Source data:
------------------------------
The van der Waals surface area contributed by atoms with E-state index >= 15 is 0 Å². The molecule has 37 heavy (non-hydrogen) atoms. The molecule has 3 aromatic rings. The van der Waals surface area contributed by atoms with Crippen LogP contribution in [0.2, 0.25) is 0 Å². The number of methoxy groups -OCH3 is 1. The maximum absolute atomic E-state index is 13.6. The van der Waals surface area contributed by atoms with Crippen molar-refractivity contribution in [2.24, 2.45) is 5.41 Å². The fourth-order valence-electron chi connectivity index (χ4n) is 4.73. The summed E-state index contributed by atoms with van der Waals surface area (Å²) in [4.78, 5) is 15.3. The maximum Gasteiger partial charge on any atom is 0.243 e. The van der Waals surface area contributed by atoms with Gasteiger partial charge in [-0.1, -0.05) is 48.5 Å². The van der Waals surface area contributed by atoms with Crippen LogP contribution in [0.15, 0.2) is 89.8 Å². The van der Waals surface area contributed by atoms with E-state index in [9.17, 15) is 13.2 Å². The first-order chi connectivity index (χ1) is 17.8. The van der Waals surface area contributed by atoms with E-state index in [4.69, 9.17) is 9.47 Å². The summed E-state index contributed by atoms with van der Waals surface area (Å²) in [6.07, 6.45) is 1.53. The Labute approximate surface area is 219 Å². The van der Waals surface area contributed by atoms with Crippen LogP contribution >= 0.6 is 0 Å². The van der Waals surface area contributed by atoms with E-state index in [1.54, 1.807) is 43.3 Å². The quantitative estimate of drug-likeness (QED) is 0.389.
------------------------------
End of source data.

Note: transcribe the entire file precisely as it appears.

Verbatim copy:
The van der Waals surface area contributed by atoms with E-state index >= 15 is 0 Å². The molecule has 37 heavy (non-hydrogen) atoms. The molecule has 3 aromatic rings. The van der Waals surface area contributed by atoms with Crippen LogP contribution in [0.2, 0.25) is 0 Å². The number of methoxy groups -OCH3 is 1. The maximum absolute atomic E-state index is 13.6. The van der Waals surface area contributed by atoms with Crippen molar-refractivity contribution in [2.24, 2.45) is 5.41 Å². The fourth-order valence-electron chi connectivity index (χ4n) is 4.73. The summed E-state index contributed by atoms with van der Waals surface area (Å²) in [4.78, 5) is 15.3. The maximum Gasteiger partial charge on any atom is 0.243 e. The van der Waals surface area contributed by atoms with Gasteiger partial charge in [-0.1, -0.05) is 48.5 Å². The van der Waals surface area contributed by atoms with Crippen LogP contribution in [0.15, 0.2) is 89.8 Å². The van der Waals surface area contributed by atoms with E-state index in [9.17, 15) is 13.2 Å². The first-order chi connectivity index (χ1) is 17.8. The van der Waals surface area contributed by atoms with E-state index in [4.69, 9.17) is 9.47 Å². The summed E-state index contributed by atoms with van der Waals surface area (Å²) in [6.07, 6.45) is 1.53. The Labute approximate surface area is 219 Å². The van der Waals surface area contributed by atoms with Crippen LogP contribution >= 0.6 is 0 Å². The van der Waals surface area contributed by atoms with E-state index in [1.54, 1.807) is 43.3 Å². The quantitative estimate of drug-likeness (QED) is 0.389.